I finally saw Black Swan tonight with the wife. I was happy to see that Darren Aronofsky continued his long-standing partnership with Clint Mansell for the musical score. Overall, this was an excellent movie. It was clear from the beginning, since I didn’t read any spoilers, that something was going on. The viewer was told that this was all in Nina’s head, but it was hard to truly grasp it because of the violent and disturbing imagery in the hallucinations.
While I was surprised at the choice of ballet, it all made sense once you started to watch it. I’m not a ballet fan, but there’s a grace and beauty in that dance. I’ve been to the ballet when I was younger, but I probably couldn’t appreciate it. In fact, this made me want to go out and see some productions.
The duality that was shown, between the White Swan and the Black Swan, as personified by Natalie Portman and Milka Kunis, reminded me strongly of La double vie de Véronique (1991), a Krzysztof Kieślowski film. The doppelgänger aspect leads to an aspect of horror, but the film is more akin to something in psychological horror than anything else. Nina’s mom is also disturbing, as she is overbearing and possessive of her daughter. She infantilizes her, even though Nina is a grown woman.
Portman portrays Nina admirably. Nina, a high-strung ballet dancer in a NYC company, yearns to become the first ballerina. When Thomas, the director, forcibly retired the 28-year old Beth, played by Winona Ryder, she gets her chance to audition for the role of the Swan Queen. However, Thomas has trouble believing that Nina can dance the part of the black swan, which seems to be personified by the new soloist Lily, played by Mila Kunis.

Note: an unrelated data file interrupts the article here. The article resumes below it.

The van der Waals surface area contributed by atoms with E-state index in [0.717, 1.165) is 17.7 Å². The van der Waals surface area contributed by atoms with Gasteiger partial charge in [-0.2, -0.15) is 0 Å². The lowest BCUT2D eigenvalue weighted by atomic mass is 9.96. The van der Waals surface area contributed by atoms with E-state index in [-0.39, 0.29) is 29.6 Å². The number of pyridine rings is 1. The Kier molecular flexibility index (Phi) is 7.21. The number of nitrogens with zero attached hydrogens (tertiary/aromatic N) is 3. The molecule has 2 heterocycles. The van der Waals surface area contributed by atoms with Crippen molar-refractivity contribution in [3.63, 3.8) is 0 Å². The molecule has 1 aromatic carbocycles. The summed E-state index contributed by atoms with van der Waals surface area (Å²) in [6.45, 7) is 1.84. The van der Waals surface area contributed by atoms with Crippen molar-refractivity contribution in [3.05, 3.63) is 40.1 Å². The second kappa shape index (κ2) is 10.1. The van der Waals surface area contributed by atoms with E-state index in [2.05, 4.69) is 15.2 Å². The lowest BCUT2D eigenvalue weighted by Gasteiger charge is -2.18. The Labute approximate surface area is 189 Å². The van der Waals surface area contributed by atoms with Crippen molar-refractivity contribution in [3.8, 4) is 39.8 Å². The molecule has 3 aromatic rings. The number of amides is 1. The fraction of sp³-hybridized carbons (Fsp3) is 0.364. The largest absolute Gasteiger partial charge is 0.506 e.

I was also surprised at Mila Kunis. I never pegged her as a dancer, but she pulls it off. Honestly, I don’t know what the required height is for ballet dancing, but my gut says that Kunis is too short. From what I’ve read, this all depends on the ballet company. Some prefer tall dancers, while others prefer 5’4″-5’5″. There have been professional ballet dancers from the height of 4’10″ to 5’10″.
As the movie progresses, high-strung and fragile Nina starts to fall apart, losing herself in her vivid hallucinations. Slowly, she becomes the black swan, and lashes out when she sees that Lily is trying to get her role. The end performance is the pièce de résistance, as Nina sees herself become the black swan.
The use of the hand held camera definitely transported the viewers into the center of the action. The movie needs to be seen, as you’re most likely not going to see something like this again. Aronofsky has the knack of creating movies that are compelling, visually and story-wise. Still, one of the highlights with this movie is the Clint Mansell soundtrack, which was inspired by Tchaikovsky’s Swan Lake, but is radically different.